Wellness: Best Practices in Addressing Provider Burnout

Philippe Goldin, PhD


There are many causes for burnout that involve organizational structure, policies and workflow, as well as poor work-life balance. However, many of us neglect to recognize signs of burnout that include exhaustion, cynicism, lack of efficacy, desperation, anger, overworking, disruptive external behaviors and maladaptive coping (e.g., isolating, eating junk food, over-reliance on alcohol).

The recent 2018 Medscape National Physician Burnout & Depression report indicated that 42% of respondents identifying feeling burned out on the job and that 15% endorsed feeling depressed.

These rates may be higher in nurses and other care providers.

What to do? What is within our capacity to avoid burnout?

As expected, our list includes physical exercise, autonomy, flexibility, a sense of accomplishment, managing expectations, positive outlook, liking your patients, supportive colleagues and family, a caring work environment, spending time at home and with friends.

On a more psychological level, there are several specific practices that might help. For example, every morning when you are about to enter your workplace, pause for a moment and reflect on your motivation and set an intention for the day (e.g., “I am here to serve others and help alleviate suffering”).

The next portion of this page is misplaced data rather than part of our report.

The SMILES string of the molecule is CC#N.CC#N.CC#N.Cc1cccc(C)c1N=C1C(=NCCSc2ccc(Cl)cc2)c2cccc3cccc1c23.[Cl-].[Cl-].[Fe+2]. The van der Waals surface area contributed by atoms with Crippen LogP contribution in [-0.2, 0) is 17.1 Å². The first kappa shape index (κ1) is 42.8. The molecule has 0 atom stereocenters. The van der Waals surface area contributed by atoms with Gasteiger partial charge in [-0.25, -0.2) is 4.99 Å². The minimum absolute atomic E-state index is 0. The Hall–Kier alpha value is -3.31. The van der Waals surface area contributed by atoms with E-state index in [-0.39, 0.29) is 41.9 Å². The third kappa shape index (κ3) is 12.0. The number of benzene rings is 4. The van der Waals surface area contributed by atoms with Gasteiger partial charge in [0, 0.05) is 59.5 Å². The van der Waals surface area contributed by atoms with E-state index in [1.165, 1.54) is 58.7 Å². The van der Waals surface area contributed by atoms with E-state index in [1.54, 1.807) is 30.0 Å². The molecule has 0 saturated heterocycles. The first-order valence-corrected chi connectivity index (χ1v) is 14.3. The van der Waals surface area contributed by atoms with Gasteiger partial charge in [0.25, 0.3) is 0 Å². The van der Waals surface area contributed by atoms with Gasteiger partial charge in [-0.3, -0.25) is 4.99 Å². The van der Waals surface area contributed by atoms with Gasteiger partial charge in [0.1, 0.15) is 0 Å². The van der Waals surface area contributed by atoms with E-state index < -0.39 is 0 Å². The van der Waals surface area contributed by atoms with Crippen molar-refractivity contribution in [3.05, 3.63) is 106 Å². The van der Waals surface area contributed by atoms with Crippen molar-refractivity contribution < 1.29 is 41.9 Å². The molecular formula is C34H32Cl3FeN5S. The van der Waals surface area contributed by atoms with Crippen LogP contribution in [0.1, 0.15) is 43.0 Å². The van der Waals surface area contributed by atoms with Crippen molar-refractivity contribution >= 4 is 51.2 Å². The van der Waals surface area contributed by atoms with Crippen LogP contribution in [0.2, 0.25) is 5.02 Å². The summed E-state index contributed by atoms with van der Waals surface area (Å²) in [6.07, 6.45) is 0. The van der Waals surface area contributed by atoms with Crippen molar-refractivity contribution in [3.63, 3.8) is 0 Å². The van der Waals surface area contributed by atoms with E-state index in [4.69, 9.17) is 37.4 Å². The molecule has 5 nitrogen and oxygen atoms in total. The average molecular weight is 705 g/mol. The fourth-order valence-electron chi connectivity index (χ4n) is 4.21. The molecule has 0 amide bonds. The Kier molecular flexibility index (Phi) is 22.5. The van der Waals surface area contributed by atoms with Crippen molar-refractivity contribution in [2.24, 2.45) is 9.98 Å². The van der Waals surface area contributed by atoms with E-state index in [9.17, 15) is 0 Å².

• When you see your colleagues, greet them and say to yourself silently, “I am so grateful that you showed up at work today and will work together with me to care for others.”
  • When you see a colleague experiencing distress, offer that person a moment of your full attention, a cup of tea, and acknowledge that our job is tough.
  • When you witness a patient and/or family member in distress, consider kneeling or sitting next to that fellow human being and holding her/his hand or shoulder.  In essence, connect with your basic humanity and goodness.
  • When you are working with a very difficult colleague or patient, consider visualizing a person who is an unconditional hero or person of inspiration for you next to or above the difficult person, and take a meaningful pause and breath to feel without judgement for a moment.
  • Be creative and experiment with how to work with your mind to reduce irritation and rigidity.

Dive Deeper

If you are interested in diving deeper, there are many interesting resources such as mindfulness-based stress reduction, non-violent communication, mindful self-compassion, compassion cultivation training, free online cognitive behavioral therapy for depression (moodgym.com.au), and a good book called Attending by Ronald Epstein, MD.

By | 2019-07-22T20:54:17+00:00 September 12, 2018|Wellness|